More needs to be done to prevent recurrent random attacks

The paper says dissatisfied "lone wolves" who straggled in the competitive society are prone to commit unprovoked stranger attacks out of despair.


The personal ID card photo and surveillance camera footage of Cho Sun, a 33-year-old stabbing rampage suspect. (Seoul Metropolitan Police Agency)

July 28, 2023

SEOUL – Few situations would cause more anxiety to the general public than one in which anyone can be attacked suddenly in a defenseless state by a total stranger — for no reason and regardless of time and place. Such a horrible crime recently occurred on a Seoul street in broad daylight.

A 33-year-old man surnamed Cho stabbed one pedestrian to death and injured three others in an alley in a shopping district near Sillim Station in Seoul at around 2 p.m. on July 21. The rampage happened for three or four minutes. All of the victims including the young man in his 20s who lost his life were utter strangers to the perpetrator.

“Everything about me was so bad for a long time,” Cho reportedly testified in a pre-trial detention hearing, “I’m just a no-good bum.” He is also said to have told the police earlier that “I live an unhappy life so I wanted to make others as unhappy as myself, and I committed the crime in rage.” No matter what excuses he makes, it is a brutal, unpardonable crime to kill or injure innocent strangers to vent hatred of unspecified persons. It is hardly understandable from the viewpoint of common sense that he committed the crime for such reasons. However, the more worrisome problem is that such tragedies can occur anytime.

In May, 23-year-old Jung Yu-jung murdered a woman in her 20s, driven by the urge to kill. They had not met each other at all, but Jung planned carefully to select a target and killed her in their first encounter.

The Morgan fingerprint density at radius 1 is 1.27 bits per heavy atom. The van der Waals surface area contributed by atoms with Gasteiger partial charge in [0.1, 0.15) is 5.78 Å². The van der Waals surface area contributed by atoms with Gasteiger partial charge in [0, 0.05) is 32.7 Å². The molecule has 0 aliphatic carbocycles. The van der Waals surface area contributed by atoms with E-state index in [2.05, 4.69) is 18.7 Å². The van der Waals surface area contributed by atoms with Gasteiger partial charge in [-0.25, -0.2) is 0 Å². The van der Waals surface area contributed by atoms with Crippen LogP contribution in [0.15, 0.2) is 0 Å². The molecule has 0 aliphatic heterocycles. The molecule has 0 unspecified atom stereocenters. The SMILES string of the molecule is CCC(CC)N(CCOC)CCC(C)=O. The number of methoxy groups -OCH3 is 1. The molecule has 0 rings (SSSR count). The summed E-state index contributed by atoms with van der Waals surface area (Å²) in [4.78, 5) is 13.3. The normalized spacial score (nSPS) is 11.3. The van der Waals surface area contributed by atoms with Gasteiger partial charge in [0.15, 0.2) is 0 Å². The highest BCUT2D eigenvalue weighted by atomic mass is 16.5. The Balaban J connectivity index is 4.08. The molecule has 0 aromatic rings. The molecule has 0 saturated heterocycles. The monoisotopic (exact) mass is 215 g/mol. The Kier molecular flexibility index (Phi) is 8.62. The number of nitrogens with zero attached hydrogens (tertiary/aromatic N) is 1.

Cho’s unprovoked attack is also similar to the so-called “Busan roundhouse kick case” where the assailant followed a young woman of no prior acquaintance to her apartment. He knocked her down with a roundhouse kick to the back of her head and kept assaulting her in the hallway of her apartment.

Unprovoked murder and assaults by a perfect stranger are nothing new, but law enforcement authorities need to pay attention to the recent surge in violent crimes of opportunity. The motives of unprovoked crimes are opaque and their targets are chosen instantly so prevention and anti-crime preparation become all the more difficult.

According to the National Police Agency, crimes of opportunity have increased each year, and more than 80 percent of them were serious offenses such as murder and infliction of injury. These offenses include unprovoked stranger assaults. The agency has formed a task force to respond to such stranger crimes, but it has neither presented related statistics nor announced preventive measures yet.

Justice Minister Han Dong-hoon visited the scene the day after the Sillim stabbing rampage, and said “I’ll think more about managing and overseeing psychopaths.”

It does not seem easy to draw up brilliant measures right now. Finding out psychopaths and managing them possibly violates human rights. Considering the characteristics of indiscriminate stranger violence, a limited effect is inevitable from such policing measures as strengthening patrols and crime prevention campaigns. Also, further debates are needed over whether Cho can be established as a psychopath.

Unprovoked strange attackers have nothing to do with victims. Be that as it may, the crimes are not without motives or backgrounds.

Experts see unprovoked attacks as a socio-pathological phenomenon. The likelihood of crime occurrence has risen, influenced by mounting resentment over the hyper-competition and winner-takes-all culture and deepening polarization. The chance of expressing anger violently is said to go up in a situation where an offender has few persons to communicate with and where social systems fail to reduce dissatisfaction. To add insult to injury, more and more young people are being detached from their families and the society.

Dissatisfied “lone wolves” who straggled in the competitive society are prone to commit unprovoked stranger attacks out of despair. Now is the time to ponder macro-solutions together.

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